At the time of the Paris Agreement on Climate Change which was approved by all countries in 2015, every country submitted it’s intended Nationally Determined Contribution (NDC) in which they made pledges and commitments for mitigation by reducing emissions of greenhouse gases. They also agreed that each country will update and submit their revised NDC every five years—so the deadline for the new NDC is December 31, 2020.
By adding up the pledges from each country, it is possible to aggregate the total impact of each country’s NDC on global mitigation and see whether it will lead to the global goal of keeping mean atmospheric temperature below 1.5 degrees Centigrade or at least below 2 degrees.
Unfortunately, once the mitigation pledges of all countries submitted in 2015 was added up, it was estimated that it would lead to nearly 3 degrees Centigrade increase—so it is essential that the revised NDCs being submitted in 2020 should enhance their pledges to reduce their emissions beyond the pledges made in 2015.
One way to measure and compare how a country pledges to do so is by setting a deadline by which time it will reach zero emissions, or at least net zero emissions. Thus many countries have been setting their target year for reaching net zero emissions such as 2060 for China, 2050 for European Union, 2035 for Costa Rica and even California has set a target date of 2045. The incoming Biden presidency will have to set out its target year if it wishes to re-enter the Paris Agreement. Since he won’t be sworn in as US president until January 2021, we can give him a time extension beyond December 31, 2020.
The Climate Vulnerable Forum (CVF) countries under the leadership of Prime Minister Sheikh Hasina have already launched a high level global campaign called Midnight Climate Survival demanding that all countries submit their NDC with enhanced pledges for reducing emissions to keep global mean atmospheric temperature below 1.5 degrees.
The nearly 50 CVF countries themselves have already pledged to rely 100 percent on renewable energy by 2050 which they are developing long term development plans to achieve.
However, in the near term, as the CVF countries are demanding that all countries should submit their respective revised NDC by December 31, it is expected that Bangladesh should also meet this deadline for submission of its own NDC.
Bangladesh’s original NDC submitted in 2015 at the time of the Paris Agreement touched on only three sectors, namely power, transport and industry. The overall pledge in terms of reducing our total emissions of greenhouse gases from these three sectors was that we would reduce emissions by 5 percent by 2030 compared to business-as-usual projections but that we could reduce up to 15 percent if we were to receive additional finance as well as technology from the global community.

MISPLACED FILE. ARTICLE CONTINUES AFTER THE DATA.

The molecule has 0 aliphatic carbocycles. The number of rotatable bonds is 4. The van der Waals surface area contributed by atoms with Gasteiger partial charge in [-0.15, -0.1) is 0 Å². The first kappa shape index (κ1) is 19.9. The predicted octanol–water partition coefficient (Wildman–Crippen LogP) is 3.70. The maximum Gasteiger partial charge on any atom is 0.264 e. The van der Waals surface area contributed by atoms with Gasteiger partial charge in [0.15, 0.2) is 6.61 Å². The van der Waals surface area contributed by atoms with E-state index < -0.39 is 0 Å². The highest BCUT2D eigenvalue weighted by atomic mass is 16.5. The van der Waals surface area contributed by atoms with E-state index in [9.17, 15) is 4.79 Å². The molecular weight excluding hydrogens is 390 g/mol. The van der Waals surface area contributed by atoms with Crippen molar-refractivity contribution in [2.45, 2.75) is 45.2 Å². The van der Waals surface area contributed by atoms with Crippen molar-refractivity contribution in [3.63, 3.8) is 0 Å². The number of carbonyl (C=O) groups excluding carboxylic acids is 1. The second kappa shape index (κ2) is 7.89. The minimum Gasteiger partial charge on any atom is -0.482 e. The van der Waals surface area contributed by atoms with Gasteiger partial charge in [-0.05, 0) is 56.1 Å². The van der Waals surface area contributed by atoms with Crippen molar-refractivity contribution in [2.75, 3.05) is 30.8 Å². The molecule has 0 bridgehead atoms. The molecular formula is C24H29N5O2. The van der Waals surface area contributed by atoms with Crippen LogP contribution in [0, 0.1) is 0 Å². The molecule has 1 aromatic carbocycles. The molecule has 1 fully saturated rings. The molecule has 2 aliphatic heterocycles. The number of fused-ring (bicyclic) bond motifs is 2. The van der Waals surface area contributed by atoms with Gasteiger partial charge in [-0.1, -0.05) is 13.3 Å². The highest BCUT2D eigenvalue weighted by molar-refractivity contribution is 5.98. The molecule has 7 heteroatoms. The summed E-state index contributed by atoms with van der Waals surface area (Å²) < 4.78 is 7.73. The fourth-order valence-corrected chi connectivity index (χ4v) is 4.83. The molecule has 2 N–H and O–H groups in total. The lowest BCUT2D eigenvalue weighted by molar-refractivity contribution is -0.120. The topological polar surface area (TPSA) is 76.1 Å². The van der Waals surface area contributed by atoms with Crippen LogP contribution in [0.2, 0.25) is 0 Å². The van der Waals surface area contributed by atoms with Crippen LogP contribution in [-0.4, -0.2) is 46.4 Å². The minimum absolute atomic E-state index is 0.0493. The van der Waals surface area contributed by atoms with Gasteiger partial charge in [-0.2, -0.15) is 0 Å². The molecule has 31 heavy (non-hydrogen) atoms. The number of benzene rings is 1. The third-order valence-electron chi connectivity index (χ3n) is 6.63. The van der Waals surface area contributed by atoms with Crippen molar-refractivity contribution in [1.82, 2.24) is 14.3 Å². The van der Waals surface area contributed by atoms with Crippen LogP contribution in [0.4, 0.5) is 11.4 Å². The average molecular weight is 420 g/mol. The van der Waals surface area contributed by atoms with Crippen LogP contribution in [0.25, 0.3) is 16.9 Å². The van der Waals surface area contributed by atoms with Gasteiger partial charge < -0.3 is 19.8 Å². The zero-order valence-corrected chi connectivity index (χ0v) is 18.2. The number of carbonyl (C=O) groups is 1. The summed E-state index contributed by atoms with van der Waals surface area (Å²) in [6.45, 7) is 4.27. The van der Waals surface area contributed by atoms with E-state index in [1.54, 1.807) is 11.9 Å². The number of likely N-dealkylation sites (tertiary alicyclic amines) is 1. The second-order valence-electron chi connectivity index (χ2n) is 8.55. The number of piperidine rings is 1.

The updating and revision of the NDC is currently being carried out by a group of national experts under the guidance of Ministry of Environment, Forest and Climate Change (MOEFCC), with support from UNDP, and it is hoped that they can submit, at least an interim, revised NDC by end of December with a full NDC in 2021. The revised NDC will also include two additional sectors which were not included in the original NDC, namely waste and land use which are more complicated to calculate so will take somewhat longer to do.
This will require a better estimation of the current baseline levels of emissions associated with different activities and sectors and then identifying ways on which the development in each sector can be de-linked from use of fossil fuels. This will in practice depend on enhancing the use of renewable energy like solar as well as wind energy going forward. At the moment the extent of solar energy is not very high and wind is not a factor yet. Nevertheless the potential for renewable energy to become more efficient and cheaper will need to be factored into our development plans. It is entirely possible to transform our energy use within the next decade if we create the conditions to do so.
One aspect of the NDC that is important to note is that while the mitigation pledge is mandatory for every country to include in the NDC, they could also include adaptation but on a voluntary and not compulsory basis. As it happens, the vast majority of countries have chosen to include adaptation in their respective NDC and so has Bangladesh. This is an important fact to note as all countries now realise that they will have to adapt to the adverse impacts of climate change while also reducing their emissions of greenhouse gases at the same time.
As all countries are now gaining interest in making the transition from a fossil fuel based energy, transport and industrial economy, this needs to be accelerated to ensure that we don’t cross the threshold of 1.5 degrees global temperature rise.
Bangladesh, as a vulnerable developing country is not a big emitter of greenhouse gases and is also not under any strong obligation to take significant actions on mitigation. But as the leader of the CVF group of countries, our prime minister has challenged all countries to submit their respective NDCs by December 31, 2020. Hence for Bangladesh to retain the moral high ground it is important that we also submit our NDC before the deadline.
Originally this article was published on November 18, 2020 at Daily Star. The author Prof. Saleemul Huq is the director of the International Centre for Climate Change and Development (ICCCAD) at the Independent University, Bangladesh (IUB).
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